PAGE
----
2. The dilemma is that poor people remain hungry and poor as the so called advocates of eradicating poverty and famine protect their interests in the big corporations. I could go in with this point but much had been said already. Reality is money crushes poverty not eradicates it ,hence doing something about betterment of less fortunate is against powers to be. Poverty is a necessity for the existence of power.

    1. You're right +John E.Doe C. But what are we supposed to do? A lot of people are not even aware of what are going on. Thank you for your comment!

  3. Well done, Ariel!!! Dense and condensed. Just as you said - you walked the knife's edge between too much info, and too little! You've worked magic with your research, and the distillation of your knowledge into something that can be comprehended by a simpleton such as me.
    I have a little trouble with cognitive dissonance here.
    On the one hand, I'm in awe of the advances scientists make everyday in their research. How they can discover and explain what we once viewed as natural processes, or even miracles. Unraveling the mysteries of the universe, and turning those mysteries into tools to be used in a laboratory, and applied with an aplomb and confidence that we once ascribed only to high priests and medicine men. To enhance man's understanding of himself, and his universe. From this viewpoint, I cannot help but be in awe of the things we're learning about recombinatant DNA, and the possible benefits that will bring to mankind in the future.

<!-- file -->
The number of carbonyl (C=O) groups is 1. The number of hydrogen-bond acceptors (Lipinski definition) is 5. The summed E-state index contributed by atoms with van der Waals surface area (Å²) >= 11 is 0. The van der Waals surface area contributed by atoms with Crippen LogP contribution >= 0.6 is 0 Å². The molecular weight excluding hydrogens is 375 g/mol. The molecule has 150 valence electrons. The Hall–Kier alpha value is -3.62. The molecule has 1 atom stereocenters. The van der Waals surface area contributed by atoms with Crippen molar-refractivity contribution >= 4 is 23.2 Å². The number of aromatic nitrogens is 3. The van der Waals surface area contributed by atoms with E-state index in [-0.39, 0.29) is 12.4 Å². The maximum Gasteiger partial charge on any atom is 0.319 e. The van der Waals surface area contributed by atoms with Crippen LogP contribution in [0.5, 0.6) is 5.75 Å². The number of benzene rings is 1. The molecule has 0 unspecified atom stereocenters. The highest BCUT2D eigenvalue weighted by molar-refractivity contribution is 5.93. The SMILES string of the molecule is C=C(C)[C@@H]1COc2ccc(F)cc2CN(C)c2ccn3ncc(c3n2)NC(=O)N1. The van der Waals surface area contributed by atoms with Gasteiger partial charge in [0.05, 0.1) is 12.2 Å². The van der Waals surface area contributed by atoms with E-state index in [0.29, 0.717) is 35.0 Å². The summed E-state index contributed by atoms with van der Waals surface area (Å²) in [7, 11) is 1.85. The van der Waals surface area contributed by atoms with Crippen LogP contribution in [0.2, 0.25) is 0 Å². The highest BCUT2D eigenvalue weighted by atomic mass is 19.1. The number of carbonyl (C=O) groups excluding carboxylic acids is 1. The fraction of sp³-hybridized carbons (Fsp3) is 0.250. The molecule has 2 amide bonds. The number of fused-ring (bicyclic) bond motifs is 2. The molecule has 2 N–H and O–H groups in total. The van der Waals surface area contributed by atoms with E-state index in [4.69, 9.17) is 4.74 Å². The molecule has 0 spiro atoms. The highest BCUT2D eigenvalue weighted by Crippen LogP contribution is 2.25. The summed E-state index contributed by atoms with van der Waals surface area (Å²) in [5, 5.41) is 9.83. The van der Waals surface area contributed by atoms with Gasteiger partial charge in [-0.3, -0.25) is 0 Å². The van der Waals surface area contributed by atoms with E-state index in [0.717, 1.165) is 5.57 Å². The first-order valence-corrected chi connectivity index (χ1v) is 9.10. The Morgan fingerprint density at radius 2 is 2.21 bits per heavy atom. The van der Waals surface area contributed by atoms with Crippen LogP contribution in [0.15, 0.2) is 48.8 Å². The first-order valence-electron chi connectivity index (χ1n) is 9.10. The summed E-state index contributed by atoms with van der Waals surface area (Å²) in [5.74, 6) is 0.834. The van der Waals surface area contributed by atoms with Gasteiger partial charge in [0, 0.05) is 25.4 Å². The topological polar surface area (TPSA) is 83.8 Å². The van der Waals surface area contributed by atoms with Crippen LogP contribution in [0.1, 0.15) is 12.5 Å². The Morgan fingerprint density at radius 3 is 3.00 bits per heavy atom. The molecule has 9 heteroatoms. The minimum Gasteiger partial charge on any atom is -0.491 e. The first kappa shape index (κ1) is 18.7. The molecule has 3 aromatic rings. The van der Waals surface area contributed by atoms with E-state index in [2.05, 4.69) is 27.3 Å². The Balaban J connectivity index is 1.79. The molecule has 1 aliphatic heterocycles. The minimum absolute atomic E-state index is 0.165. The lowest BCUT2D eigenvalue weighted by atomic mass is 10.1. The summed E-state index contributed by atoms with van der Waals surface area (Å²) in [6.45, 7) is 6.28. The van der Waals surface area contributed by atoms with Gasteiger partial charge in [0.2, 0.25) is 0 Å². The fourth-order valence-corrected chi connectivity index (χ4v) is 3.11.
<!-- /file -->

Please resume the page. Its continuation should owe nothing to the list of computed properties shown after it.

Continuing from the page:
On the other hand. My all-too-human being takes over and I fear...what if we unleash some terrible, unforeseen catastrophe? What if we find out, two generations later, that we've made the human race sterile? And how can something that I don't understand, and don't know how to do, possibly be any good for mankind?